The European Commission's latest Employment and Social Situation Quarterly Review has shown that, although Europe’s economy is slowly growing, this growth remains fragile.
Employment has continued to grow in most sectors since mid 2013. The number of hours worked rose and, for the first time since 2011, there has been a small increase in full-time contracts and improvements in the situation of young people. It should be noted, however, that many of the new jobs created are part-time or temporary.
High rates of unemployment is recent years has led to increasing concerns about long-term unemployment. Long-term unemployment represents a large share of total unemployment levels, with almost 13 million people having been unemployed for more than one year, and one in three unemployed people having spent more than two years without a job.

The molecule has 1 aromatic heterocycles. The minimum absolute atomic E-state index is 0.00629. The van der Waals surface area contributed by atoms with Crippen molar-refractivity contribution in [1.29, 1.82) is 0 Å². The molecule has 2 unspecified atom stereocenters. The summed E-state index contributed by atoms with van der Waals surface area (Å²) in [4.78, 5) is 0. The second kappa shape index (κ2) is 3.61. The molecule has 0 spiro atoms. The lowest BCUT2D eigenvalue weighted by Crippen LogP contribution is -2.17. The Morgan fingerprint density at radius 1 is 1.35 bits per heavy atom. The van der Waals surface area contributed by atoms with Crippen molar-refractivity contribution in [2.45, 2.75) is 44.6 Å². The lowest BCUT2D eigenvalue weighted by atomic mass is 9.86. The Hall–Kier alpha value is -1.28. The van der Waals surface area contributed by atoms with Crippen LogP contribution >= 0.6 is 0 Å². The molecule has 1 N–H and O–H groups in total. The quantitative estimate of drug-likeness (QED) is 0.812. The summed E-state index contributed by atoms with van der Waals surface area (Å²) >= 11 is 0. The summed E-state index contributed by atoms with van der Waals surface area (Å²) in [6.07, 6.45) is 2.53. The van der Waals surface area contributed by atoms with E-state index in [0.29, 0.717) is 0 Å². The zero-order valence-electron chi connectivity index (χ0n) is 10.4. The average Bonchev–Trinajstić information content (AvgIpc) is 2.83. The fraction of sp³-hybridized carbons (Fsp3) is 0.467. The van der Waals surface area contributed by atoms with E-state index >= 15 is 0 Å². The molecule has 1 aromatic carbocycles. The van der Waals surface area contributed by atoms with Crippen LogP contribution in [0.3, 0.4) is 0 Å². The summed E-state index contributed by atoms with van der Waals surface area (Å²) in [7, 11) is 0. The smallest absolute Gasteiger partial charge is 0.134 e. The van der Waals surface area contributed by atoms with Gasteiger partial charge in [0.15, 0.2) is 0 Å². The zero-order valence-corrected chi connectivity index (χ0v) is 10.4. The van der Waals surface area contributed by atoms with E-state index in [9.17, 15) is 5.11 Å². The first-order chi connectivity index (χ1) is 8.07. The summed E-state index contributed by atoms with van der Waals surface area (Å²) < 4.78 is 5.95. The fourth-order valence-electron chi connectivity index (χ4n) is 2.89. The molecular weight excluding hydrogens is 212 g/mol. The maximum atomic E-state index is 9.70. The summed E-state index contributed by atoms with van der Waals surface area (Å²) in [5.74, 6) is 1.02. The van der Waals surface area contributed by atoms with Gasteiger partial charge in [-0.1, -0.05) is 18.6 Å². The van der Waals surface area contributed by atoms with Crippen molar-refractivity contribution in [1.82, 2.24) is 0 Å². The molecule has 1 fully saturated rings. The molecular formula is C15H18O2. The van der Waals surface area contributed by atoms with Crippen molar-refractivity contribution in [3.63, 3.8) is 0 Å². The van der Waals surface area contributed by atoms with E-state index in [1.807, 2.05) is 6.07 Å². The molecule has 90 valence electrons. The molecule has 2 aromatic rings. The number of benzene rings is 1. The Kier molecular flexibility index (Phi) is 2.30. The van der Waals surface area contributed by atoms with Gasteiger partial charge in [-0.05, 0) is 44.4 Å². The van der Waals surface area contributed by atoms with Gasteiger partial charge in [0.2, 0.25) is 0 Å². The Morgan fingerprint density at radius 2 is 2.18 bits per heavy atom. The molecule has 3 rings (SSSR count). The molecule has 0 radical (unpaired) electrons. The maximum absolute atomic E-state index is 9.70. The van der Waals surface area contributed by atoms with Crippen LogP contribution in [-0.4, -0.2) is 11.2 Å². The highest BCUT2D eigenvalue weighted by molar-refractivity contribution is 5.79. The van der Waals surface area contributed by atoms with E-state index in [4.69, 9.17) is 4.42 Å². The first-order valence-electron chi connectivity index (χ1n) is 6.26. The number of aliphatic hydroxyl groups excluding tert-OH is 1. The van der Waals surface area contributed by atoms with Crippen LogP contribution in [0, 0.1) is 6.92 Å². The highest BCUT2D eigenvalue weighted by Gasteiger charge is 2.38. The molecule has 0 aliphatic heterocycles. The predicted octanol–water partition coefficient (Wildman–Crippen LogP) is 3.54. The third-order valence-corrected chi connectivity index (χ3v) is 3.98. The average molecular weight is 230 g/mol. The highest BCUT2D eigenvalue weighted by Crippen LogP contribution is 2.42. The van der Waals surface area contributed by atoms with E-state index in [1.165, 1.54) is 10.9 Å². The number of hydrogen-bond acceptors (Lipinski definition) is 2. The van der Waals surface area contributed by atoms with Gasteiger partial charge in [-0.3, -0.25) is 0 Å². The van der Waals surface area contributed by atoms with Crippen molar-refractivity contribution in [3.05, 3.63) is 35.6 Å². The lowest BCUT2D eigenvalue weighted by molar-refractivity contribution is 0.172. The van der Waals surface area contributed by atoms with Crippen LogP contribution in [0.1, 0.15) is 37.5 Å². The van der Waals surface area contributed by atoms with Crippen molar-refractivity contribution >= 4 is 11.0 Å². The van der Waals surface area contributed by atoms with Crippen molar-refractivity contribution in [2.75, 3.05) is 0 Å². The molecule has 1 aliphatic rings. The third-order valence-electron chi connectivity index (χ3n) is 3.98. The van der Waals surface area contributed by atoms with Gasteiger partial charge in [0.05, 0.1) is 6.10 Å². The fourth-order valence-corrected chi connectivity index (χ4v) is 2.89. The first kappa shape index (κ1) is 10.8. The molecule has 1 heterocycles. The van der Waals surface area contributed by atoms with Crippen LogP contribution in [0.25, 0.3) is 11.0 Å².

There has been an improvement in the overall situation of young people, with significant reductions in unemployment rates in most member states. However, there are still huge variations, with the youth unemployment rates in Greece and Spain remaining over 50%. Among the young people that have a job, almost half are in temporary employment and a quarter work part-time.
Inequality is still a pressing issue: an analysis of income indicators reveals that, even during the years of economic expansion, economic growth did not benefit all households equally, nor did it contribute to reduce inequalities in all member states. In many countries GDP has still not returned to pre-crisis levels.
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